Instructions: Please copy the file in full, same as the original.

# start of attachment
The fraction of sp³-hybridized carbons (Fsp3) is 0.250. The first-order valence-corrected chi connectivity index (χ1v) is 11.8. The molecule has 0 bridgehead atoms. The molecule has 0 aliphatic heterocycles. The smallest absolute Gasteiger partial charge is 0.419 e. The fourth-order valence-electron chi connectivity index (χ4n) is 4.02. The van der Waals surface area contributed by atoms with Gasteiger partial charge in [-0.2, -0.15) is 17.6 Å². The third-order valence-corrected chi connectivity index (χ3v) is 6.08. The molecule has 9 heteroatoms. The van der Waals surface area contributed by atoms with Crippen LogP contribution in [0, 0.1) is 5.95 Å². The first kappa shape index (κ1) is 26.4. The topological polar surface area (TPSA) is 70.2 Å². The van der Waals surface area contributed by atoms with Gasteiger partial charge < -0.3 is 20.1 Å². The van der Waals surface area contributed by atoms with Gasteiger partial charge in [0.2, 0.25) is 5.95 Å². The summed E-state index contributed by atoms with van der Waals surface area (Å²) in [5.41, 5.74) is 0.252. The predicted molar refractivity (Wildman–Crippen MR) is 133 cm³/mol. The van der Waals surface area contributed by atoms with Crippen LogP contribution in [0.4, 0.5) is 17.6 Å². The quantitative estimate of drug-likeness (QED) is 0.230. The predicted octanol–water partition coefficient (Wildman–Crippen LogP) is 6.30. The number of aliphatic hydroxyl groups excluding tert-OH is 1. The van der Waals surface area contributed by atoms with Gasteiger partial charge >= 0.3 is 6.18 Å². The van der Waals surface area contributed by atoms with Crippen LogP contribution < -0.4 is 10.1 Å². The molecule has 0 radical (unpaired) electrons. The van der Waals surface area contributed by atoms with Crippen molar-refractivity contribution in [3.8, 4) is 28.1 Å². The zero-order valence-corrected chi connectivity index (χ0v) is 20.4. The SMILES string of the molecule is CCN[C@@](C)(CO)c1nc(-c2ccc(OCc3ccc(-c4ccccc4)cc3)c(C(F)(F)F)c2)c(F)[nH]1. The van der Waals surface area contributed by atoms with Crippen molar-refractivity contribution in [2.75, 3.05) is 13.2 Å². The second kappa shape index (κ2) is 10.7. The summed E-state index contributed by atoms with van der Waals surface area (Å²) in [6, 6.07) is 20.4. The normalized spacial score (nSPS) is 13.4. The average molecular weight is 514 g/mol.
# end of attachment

The fraction of sp³-hybridized carbons (Fsp3) is 0.250. The first-order valence-corrected chi connectivity index (χ1v) is 11.8. The molecule has 0 bridgehead atoms. The molecule has 0 aliphatic heterocycles. The smallest absolute Gasteiger partial charge is 0.419 e. The fourth-order valence-electron chi connectivity index (χ4n) is 4.02. The van der Waals surface area contributed by atoms with Gasteiger partial charge in [-0.2, -0.15) is 17.6 Å². The third-order valence-corrected chi connectivity index (χ3v) is 6.08. The molecule has 9 heteroatoms. The van der Waals surface area contributed by atoms with Crippen LogP contribution in [0, 0.1) is 5.95 Å². The first kappa shape index (κ1) is 26.4. The topological polar surface area (TPSA) is 70.2 Å². The van der Waals surface area contributed by atoms with Gasteiger partial charge < -0.3 is 20.1 Å². The van der Waals surface area contributed by atoms with Gasteiger partial charge in [0.2, 0.25) is 5.95 Å². The summed E-state index contributed by atoms with van der Waals surface area (Å²) in [5.41, 5.74) is 0.252. The predicted molar refractivity (Wildman–Crippen MR) is 133 cm³/mol. The van der Waals surface area contributed by atoms with Crippen LogP contribution in [0.4, 0.5) is 17.6 Å². The quantitative estimate of drug-likeness (QED) is 0.230. The predicted octanol–water partition coefficient (Wildman–Crippen LogP) is 6.30. The number of aliphatic hydroxyl groups excluding tert-OH is 1. The van der Waals surface area contributed by atoms with Gasteiger partial charge >= 0.3 is 6.18 Å². The van der Waals surface area contributed by atoms with Crippen LogP contribution < -0.4 is 10.1 Å². The molecule has 0 radical (unpaired) electrons. The van der Waals surface area contributed by atoms with Crippen molar-refractivity contribution in [3.8, 4) is 28.1 Å². The zero-order valence-corrected chi connectivity index (χ0v) is 20.4. The SMILES string of the molecule is CCN[C@@](C)(CO)c1nc(-c2ccc(OCc3ccc(-c4ccccc4)cc3)c(C(F)(F)F)c2)c(F)[nH]1. The van der Waals surface area contributed by atoms with Crippen molar-refractivity contribution in [2.75, 3.05) is 13.2 Å². The second kappa shape index (κ2) is 10.7. The summed E-state index contributed by atoms with van der Waals surface area (Å²) in [6, 6.07) is 20.4. The normalized spacial score (nSPS) is 13.4. The average molecular weight is 514 g/mol.